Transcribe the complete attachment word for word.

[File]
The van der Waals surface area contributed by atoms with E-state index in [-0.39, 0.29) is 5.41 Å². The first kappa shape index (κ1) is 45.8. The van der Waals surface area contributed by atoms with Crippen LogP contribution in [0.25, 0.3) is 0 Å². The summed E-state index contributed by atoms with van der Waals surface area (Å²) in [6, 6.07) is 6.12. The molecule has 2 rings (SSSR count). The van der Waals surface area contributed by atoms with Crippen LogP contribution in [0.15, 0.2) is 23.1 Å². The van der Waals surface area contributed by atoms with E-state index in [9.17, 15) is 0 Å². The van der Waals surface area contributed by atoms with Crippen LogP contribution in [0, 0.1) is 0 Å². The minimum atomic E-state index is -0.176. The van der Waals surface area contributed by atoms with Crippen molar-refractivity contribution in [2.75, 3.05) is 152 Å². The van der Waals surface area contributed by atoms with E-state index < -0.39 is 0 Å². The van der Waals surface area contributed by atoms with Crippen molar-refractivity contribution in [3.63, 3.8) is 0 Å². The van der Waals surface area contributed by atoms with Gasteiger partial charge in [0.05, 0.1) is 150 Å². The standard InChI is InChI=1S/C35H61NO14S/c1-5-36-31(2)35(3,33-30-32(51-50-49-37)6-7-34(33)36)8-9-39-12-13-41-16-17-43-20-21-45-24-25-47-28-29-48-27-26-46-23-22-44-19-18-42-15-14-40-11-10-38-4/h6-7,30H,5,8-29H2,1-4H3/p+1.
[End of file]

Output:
The van der Waals surface area contributed by atoms with E-state index in [-0.39, 0.29) is 5.41 Å². The first kappa shape index (κ1) is 45.8. The van der Waals surface area contributed by atoms with Crippen LogP contribution in [0.25, 0.3) is 0 Å². The summed E-state index contributed by atoms with van der Waals surface area (Å²) in [6, 6.07) is 6.12. The molecule has 2 rings (SSSR count). The van der Waals surface area contributed by atoms with Crippen LogP contribution in [0.15, 0.2) is 23.1 Å². The van der Waals surface area contributed by atoms with E-state index in [9.17, 15) is 0 Å². The van der Waals surface area contributed by atoms with Crippen LogP contribution in [0, 0.1) is 0 Å². The minimum atomic E-state index is -0.176. The van der Waals surface area contributed by atoms with Crippen molar-refractivity contribution in [2.75, 3.05) is 152 Å². The van der Waals surface area contributed by atoms with E-state index < -0.39 is 0 Å². The van der Waals surface area contributed by atoms with Crippen molar-refractivity contribution in [3.63, 3.8) is 0 Å². The van der Waals surface area contributed by atoms with Gasteiger partial charge in [0.05, 0.1) is 150 Å². The standard InChI is InChI=1S/C35H61NO14S/c1-5-36-31(2)35(3,33-30-32(51-50-49-37)6-7-34(33)36)8-9-39-12-13-41-16-17-43-20-21-45-24-25-47-28-29-48-27-26-46-23-22-44-19-18-42-15-14-40-11-10-38-4/h6-7,30H,5,8-29H2,1-4H3/p+1.